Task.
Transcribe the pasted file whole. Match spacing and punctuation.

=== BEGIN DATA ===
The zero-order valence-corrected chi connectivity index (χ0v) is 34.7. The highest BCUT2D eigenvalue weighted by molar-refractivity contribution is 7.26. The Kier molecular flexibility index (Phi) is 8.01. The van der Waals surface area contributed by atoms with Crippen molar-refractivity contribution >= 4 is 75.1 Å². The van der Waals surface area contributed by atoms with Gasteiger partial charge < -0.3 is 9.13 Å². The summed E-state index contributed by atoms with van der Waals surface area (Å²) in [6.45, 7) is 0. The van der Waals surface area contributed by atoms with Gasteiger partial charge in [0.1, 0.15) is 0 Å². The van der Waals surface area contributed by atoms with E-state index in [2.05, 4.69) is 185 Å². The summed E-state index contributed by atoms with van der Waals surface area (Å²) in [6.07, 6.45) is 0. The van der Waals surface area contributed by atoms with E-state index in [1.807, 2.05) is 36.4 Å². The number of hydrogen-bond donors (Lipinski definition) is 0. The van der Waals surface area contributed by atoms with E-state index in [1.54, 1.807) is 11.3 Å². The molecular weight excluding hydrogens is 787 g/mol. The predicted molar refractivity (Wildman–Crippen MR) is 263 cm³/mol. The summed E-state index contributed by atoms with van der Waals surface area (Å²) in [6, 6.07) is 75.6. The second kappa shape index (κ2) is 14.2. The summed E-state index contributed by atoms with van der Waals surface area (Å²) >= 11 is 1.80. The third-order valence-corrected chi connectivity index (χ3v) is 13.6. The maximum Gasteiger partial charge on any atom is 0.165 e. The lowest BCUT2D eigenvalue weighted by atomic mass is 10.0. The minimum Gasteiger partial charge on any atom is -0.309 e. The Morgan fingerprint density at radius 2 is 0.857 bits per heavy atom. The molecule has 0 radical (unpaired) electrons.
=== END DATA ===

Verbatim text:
The zero-order valence-corrected chi connectivity index (χ0v) is 34.7. The highest BCUT2D eigenvalue weighted by molar-refractivity contribution is 7.26. The Kier molecular flexibility index (Phi) is 8.01. The van der Waals surface area contributed by atoms with Crippen molar-refractivity contribution >= 4 is 75.1 Å². The van der Waals surface area contributed by atoms with Gasteiger partial charge < -0.3 is 9.13 Å². The summed E-state index contributed by atoms with van der Waals surface area (Å²) in [6.45, 7) is 0. The van der Waals surface area contributed by atoms with Gasteiger partial charge in [0.1, 0.15) is 0 Å². The van der Waals surface area contributed by atoms with E-state index in [2.05, 4.69) is 185 Å². The summed E-state index contributed by atoms with van der Waals surface area (Å²) in [6.07, 6.45) is 0. The van der Waals surface area contributed by atoms with E-state index in [1.807, 2.05) is 36.4 Å². The number of hydrogen-bond donors (Lipinski definition) is 0. The van der Waals surface area contributed by atoms with E-state index in [1.54, 1.807) is 11.3 Å². The molecular weight excluding hydrogens is 787 g/mol. The predicted molar refractivity (Wildman–Crippen MR) is 263 cm³/mol. The summed E-state index contributed by atoms with van der Waals surface area (Å²) in [6, 6.07) is 75.6. The second kappa shape index (κ2) is 14.2. The summed E-state index contributed by atoms with van der Waals surface area (Å²) >= 11 is 1.80. The third-order valence-corrected chi connectivity index (χ3v) is 13.6. The maximum Gasteiger partial charge on any atom is 0.165 e. The lowest BCUT2D eigenvalue weighted by atomic mass is 10.0. The minimum Gasteiger partial charge on any atom is -0.309 e. The Morgan fingerprint density at radius 2 is 0.857 bits per heavy atom. The molecule has 0 radical (unpaired) electrons.